(Here I am concerned simply with the theoretical employment of the understanding, and the differentiation of the three modalities (possibility, existence and necessity) through the application of concepts in the determination of objects (constitutively). As may be obvious, I will be employing the jargon of Kant's Critique to assist in my exposition, and am willing to clarify anything which may be murky in the comments.)
Concerning a concept, there are always certain properties that are indeterminate in relation to a possible instance of it. For example, the concept of a triangle does not specify the size of a triangle, yet any actual triangle needs a determinate size. Something possible is the concept of something whose undetermined properties are all able to be determined in a definite manner. If I assume some property of a concept which is required to be determined, and yet can never be determined (be exhibited in any way), then I think a concept that is impossible to apply to any experience of objects. Such concepts are problematic, for we do not know if they are possible or impossible in themselves, yet we know they are impossible in relation to experience, and so are nothing to us so far as we are concerned with knowledge.
Whenever a concept is employed in determining the existence of something, it means some one of the concepts indeterminate properties has been determined (immediately, or mediately) by an intuition. If we employ a concept and state nothing other than what is determinate in the concept itself (that a triangle has three sides), it is impossible to differentiate between the mere thought of the concept and the existence of the thing. If I determine parts of a concept in thought (arbitrarily), rather than through an intuition, then I am imagining an object.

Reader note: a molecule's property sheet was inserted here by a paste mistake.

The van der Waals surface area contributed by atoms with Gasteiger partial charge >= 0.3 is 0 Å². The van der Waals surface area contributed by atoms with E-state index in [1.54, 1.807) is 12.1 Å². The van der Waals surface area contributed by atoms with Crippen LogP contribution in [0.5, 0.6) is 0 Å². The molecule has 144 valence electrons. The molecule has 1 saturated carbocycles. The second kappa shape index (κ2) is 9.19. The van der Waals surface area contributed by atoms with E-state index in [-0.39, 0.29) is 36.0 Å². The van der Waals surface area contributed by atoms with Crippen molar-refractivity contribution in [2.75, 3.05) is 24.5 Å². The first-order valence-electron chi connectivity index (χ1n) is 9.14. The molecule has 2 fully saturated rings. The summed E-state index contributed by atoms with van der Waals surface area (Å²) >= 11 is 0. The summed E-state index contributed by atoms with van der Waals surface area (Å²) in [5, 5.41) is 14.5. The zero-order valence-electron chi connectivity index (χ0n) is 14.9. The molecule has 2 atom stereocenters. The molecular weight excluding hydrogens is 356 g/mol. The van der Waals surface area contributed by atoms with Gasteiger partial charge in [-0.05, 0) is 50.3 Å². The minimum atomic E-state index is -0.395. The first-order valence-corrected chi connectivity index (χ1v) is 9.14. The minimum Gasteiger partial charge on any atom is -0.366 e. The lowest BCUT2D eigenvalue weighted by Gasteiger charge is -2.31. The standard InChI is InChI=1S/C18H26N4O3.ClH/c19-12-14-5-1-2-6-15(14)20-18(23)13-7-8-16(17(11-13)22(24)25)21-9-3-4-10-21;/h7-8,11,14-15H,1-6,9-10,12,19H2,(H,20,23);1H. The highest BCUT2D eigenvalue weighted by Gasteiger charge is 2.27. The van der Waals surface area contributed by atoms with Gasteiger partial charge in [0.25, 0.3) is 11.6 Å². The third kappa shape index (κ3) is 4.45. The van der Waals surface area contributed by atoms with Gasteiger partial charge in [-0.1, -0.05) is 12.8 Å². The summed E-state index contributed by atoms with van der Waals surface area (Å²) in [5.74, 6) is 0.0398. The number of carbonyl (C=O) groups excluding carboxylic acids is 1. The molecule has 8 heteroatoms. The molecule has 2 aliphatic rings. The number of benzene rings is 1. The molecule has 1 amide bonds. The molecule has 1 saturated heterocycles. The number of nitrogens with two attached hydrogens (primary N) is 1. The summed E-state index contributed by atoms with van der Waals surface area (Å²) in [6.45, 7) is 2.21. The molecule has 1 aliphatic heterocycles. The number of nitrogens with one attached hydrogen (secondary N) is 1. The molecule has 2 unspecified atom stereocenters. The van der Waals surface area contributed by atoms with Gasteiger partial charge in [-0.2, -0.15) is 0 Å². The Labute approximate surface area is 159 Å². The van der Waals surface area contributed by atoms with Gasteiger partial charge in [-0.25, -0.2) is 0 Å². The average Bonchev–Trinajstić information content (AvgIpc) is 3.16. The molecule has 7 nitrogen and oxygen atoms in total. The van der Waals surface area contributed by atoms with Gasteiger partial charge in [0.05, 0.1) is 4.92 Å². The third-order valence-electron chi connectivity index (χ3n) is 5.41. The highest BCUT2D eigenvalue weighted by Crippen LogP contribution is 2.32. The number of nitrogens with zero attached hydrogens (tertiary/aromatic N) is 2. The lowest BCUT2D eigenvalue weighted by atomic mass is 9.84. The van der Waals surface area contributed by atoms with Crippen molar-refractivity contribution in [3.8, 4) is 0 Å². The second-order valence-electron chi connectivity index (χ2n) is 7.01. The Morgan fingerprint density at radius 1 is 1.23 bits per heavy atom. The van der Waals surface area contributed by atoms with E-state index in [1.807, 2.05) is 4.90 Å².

Whatever in a concept is already determinate (analytically; able to be stated in the exposition of the concept), is necessary. My exposition of my concept of a triangle must contain 'three-sided' as a determinate characteristic, and so this property is necessary. However, this does not mean that any triangles necessarily exist, but that 'three-sided' is always contained in the thought of a triangle. Whenever I employ a concept to something as existing, I always goes beyond the mere concept, determining some quality which is indeterminate a priori, such as the size of a triangle. Any particular size of a triangle is not itself necessary for their being a triangle, but it is necessary that such determinations are made (through some intuition) in order to satisfy the triangle being considered existent, and so these contingent characters of a triangle (size) are yet necessary for the employment of 'existence' as a predicate.
The final remark on existence needs its own space for development, and is not meant to conflict with the determination that 'existence' is not a predicate. The whole purpose of such an exposition as this is to find such places where we can clarify such things for ourselves; people certainly do employ existence as a predicate, and we can suppose that they means something by it; perhaps we have the key here to finding out what such an employment means, and can tell us about the truth of such arguments that require the employment of existence as a predicate (such as, the ontological argument).